Sometimes stupid ideas just won’t die. Especially if they have big money or political influence behind them. Just look at the endless debate about developing a domestic nuclear power industry in Australia, which is constantly pushed and platformed by conservative politicians and the Murdoch press. Its just not going to happen, but they just can’t let it go.

It’s the same with proposals for commercial development within national parks and other important conservation reserves. The public don’t support these proposals, yet some governments keep pushing the development agenda. The Tasmanian government is an especially bad ‘repeat offender’. They actively promote bad projects like new commercial huts at places like Lake Malbena on the Central Plateau, the cable car on kunanyi/ Mt Wellington and the cableway at Cradle Valley.

In some welcome news, it was revealed in Senate Estimates that the Commonwealth has withdrawn federal funding for the Cradle Valley Cableway. As noted by Greens MP Nick McKim, “The project never stacked up, and never had a social license. It was simply a pipe-dream of the develop-at-all-costs brigade, and a lazy attempt at pork barrelling. Its cheerleaders should be ashamed of themselves.”

The ABC reports that the Commonwealth has withdrawn a $30 million grant from the Cradle Mountain Cableway after the Tasmanian government failed to meet the April deadline for providing required information.

The cableway was part of the 2016 Cradle Mountain master plan, and intended to connect the Cradle Mountain visitor centre to Dove Lake for ‘all-weather access’. It has been strongly opposed by the environment and outdoors communities.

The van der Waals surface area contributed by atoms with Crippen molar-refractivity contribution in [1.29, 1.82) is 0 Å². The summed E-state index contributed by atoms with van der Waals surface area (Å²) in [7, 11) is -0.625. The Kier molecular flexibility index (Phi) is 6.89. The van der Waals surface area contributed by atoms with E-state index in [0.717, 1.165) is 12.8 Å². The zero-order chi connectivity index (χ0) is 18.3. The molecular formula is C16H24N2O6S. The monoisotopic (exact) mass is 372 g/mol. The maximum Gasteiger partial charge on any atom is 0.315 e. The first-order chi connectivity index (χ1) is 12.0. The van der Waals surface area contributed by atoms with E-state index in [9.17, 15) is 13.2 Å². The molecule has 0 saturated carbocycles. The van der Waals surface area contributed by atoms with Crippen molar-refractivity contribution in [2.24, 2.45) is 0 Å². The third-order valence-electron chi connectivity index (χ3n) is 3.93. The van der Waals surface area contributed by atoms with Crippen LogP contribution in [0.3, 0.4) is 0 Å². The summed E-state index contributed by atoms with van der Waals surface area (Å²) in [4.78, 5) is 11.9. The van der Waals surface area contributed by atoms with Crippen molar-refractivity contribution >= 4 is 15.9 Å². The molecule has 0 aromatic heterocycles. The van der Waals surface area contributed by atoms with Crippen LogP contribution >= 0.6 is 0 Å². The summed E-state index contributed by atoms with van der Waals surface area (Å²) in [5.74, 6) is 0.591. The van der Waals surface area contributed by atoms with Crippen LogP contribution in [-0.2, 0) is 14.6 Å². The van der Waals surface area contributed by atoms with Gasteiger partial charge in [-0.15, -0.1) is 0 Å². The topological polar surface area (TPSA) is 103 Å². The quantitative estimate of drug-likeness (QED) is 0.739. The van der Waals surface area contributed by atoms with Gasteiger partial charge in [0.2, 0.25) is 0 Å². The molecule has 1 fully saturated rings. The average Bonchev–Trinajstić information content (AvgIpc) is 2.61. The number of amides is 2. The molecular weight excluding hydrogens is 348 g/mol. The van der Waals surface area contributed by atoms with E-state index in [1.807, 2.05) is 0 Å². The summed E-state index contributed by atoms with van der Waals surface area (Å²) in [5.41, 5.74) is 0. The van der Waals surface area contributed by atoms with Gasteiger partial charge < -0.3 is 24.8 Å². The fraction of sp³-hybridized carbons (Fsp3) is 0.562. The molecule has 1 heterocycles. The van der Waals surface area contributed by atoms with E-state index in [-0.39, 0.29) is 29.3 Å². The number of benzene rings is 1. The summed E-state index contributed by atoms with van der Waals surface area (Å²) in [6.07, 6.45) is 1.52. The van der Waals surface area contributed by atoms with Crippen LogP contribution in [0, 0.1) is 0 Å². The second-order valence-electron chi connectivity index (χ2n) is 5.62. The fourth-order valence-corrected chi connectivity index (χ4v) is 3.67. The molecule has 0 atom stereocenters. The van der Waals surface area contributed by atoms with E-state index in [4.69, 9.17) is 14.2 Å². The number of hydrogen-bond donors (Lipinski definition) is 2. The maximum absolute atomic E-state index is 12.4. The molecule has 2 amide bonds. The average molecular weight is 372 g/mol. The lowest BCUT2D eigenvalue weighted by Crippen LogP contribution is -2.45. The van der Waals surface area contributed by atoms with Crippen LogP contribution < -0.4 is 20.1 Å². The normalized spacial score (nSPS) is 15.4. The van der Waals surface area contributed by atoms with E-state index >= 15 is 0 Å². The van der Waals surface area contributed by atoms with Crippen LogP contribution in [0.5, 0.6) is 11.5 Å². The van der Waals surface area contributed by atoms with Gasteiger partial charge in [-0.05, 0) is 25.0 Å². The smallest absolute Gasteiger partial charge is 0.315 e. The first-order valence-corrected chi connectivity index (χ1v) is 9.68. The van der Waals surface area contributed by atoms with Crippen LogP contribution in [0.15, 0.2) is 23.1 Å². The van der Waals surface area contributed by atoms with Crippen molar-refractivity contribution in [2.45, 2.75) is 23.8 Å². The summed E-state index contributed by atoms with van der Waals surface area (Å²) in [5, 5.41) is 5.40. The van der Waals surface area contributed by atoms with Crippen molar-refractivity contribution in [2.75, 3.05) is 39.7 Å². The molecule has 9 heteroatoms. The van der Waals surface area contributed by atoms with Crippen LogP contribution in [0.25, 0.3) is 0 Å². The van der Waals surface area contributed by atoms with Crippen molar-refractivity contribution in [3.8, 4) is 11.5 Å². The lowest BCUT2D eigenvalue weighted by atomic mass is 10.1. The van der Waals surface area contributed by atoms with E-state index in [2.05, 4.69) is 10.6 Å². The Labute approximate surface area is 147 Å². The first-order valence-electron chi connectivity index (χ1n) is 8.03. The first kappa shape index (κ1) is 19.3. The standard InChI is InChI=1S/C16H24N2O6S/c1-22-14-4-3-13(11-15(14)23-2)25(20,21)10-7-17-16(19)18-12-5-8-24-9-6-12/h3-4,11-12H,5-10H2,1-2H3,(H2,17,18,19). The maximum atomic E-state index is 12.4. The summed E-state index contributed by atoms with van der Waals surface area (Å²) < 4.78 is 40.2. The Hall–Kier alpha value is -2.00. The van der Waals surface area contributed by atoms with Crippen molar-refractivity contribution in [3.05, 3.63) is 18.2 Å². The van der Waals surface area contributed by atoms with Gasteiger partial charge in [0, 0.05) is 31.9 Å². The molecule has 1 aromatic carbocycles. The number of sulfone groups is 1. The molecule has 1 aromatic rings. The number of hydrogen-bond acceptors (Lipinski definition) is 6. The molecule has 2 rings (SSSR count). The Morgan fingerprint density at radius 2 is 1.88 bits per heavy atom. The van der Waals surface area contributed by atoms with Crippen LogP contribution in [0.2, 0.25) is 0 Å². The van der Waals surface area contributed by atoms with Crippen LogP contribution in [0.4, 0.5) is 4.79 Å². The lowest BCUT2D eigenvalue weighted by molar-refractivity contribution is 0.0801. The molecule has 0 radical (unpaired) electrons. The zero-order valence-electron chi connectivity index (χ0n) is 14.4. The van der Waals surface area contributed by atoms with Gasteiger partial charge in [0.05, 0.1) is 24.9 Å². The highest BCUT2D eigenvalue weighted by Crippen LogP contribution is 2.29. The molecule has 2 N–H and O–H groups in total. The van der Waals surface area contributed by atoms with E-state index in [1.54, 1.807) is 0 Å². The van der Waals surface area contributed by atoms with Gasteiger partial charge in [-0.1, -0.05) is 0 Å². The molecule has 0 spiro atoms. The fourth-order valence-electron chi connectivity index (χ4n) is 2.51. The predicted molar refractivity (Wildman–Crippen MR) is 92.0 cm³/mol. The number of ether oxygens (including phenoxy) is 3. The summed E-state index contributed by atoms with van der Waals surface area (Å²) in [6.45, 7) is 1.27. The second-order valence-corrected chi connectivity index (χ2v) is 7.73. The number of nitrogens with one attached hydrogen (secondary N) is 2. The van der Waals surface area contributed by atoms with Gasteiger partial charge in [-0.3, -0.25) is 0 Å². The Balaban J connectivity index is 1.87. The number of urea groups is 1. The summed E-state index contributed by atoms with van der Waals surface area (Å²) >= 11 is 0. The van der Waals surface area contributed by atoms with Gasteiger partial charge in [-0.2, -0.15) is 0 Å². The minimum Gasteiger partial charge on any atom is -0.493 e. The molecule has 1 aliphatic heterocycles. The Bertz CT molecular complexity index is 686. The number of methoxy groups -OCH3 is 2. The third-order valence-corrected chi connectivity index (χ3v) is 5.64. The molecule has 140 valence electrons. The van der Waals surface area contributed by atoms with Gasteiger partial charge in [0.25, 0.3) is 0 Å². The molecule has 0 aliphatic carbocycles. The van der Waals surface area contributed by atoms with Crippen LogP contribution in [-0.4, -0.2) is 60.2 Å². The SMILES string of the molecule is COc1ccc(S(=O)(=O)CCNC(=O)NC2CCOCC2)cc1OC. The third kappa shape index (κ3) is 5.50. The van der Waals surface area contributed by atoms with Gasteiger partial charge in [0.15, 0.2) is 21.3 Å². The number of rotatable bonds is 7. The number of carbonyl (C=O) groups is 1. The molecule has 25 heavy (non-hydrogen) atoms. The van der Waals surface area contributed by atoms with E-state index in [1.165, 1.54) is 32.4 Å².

Anyone who has visited Cradle Valley knows there is an efficient bus service that gets people from the visitor centre to the various trails that join the road, plus to the viewing area at Lake Dove. As noted by the Tasmanian National Parks Association, visitor surveys found ‘high levels of satisfaction with the current shuttle bus service and the opportunities to experience walks and the beauty, environment, nature and scenery of the national park’.

The cableway proposal was always a unnecessary project with an unacceptable footprint. As Nick McKim put it: “It was simply a pipe-dream of the develop-at-all-costs brigade”. The Tasmanian National Parks Association (TNPA) describes it as a ‘thought bubble’ idea for an unnecessary and inappropriate cableway.

The Tasmanian government has not ruled out attempting to proceed with the cableway. As the TNPA says: “the Tasmanian govt is now going cap-in-hand to Canberra again for a contribution to a proposal now estimated to cost $190 million. And like a certain footy stadium, there has been no public details provided or debate on the concept itself”.

Check these resources from the TNPA about the proposal.

You can stay up to date on the campaign against this proposal via the TNPA facebook page.